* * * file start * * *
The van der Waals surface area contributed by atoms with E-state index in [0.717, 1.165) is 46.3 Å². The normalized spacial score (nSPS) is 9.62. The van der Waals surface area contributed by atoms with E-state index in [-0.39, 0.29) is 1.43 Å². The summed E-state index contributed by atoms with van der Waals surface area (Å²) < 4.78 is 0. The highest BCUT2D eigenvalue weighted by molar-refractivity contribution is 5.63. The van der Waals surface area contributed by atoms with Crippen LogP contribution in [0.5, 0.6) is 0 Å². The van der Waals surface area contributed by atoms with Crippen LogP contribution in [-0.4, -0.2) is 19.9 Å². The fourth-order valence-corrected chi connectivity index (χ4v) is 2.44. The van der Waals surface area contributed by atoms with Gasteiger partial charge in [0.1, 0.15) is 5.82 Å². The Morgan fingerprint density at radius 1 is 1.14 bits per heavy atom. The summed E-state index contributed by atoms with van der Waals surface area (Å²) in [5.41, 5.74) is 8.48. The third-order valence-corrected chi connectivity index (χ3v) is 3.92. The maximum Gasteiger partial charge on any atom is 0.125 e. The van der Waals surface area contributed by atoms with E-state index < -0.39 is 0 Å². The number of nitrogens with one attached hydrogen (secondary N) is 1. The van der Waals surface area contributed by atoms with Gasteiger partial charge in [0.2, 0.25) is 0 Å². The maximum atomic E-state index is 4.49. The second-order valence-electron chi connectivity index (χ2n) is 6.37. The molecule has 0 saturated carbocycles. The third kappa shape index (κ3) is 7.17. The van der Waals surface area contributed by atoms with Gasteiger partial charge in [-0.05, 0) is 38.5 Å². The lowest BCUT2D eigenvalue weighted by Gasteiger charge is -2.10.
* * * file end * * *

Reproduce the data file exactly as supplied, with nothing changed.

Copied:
The van der Waals surface area contributed by atoms with E-state index in [0.717, 1.165) is 46.3 Å². The normalized spacial score (nSPS) is 9.62. The van der Waals surface area contributed by atoms with E-state index in [-0.39, 0.29) is 1.43 Å². The summed E-state index contributed by atoms with van der Waals surface area (Å²) < 4.78 is 0. The highest BCUT2D eigenvalue weighted by molar-refractivity contribution is 5.63. The van der Waals surface area contributed by atoms with Crippen LogP contribution in [0.5, 0.6) is 0 Å². The van der Waals surface area contributed by atoms with Crippen LogP contribution in [-0.4, -0.2) is 19.9 Å². The fourth-order valence-corrected chi connectivity index (χ4v) is 2.44. The van der Waals surface area contributed by atoms with Gasteiger partial charge in [0.1, 0.15) is 5.82 Å². The Morgan fingerprint density at radius 1 is 1.14 bits per heavy atom. The summed E-state index contributed by atoms with van der Waals surface area (Å²) in [5.41, 5.74) is 8.48. The third-order valence-corrected chi connectivity index (χ3v) is 3.92. The maximum Gasteiger partial charge on any atom is 0.125 e. The van der Waals surface area contributed by atoms with E-state index < -0.39 is 0 Å². The number of nitrogens with one attached hydrogen (secondary N) is 1. The van der Waals surface area contributed by atoms with Gasteiger partial charge in [0.2, 0.25) is 0 Å². The maximum atomic E-state index is 4.49. The second-order valence-electron chi connectivity index (χ2n) is 6.37. The molecule has 0 saturated carbocycles. The third kappa shape index (κ3) is 7.17. The van der Waals surface area contributed by atoms with Gasteiger partial charge in [-0.05, 0) is 38.5 Å². The lowest BCUT2D eigenvalue weighted by Gasteiger charge is -2.10.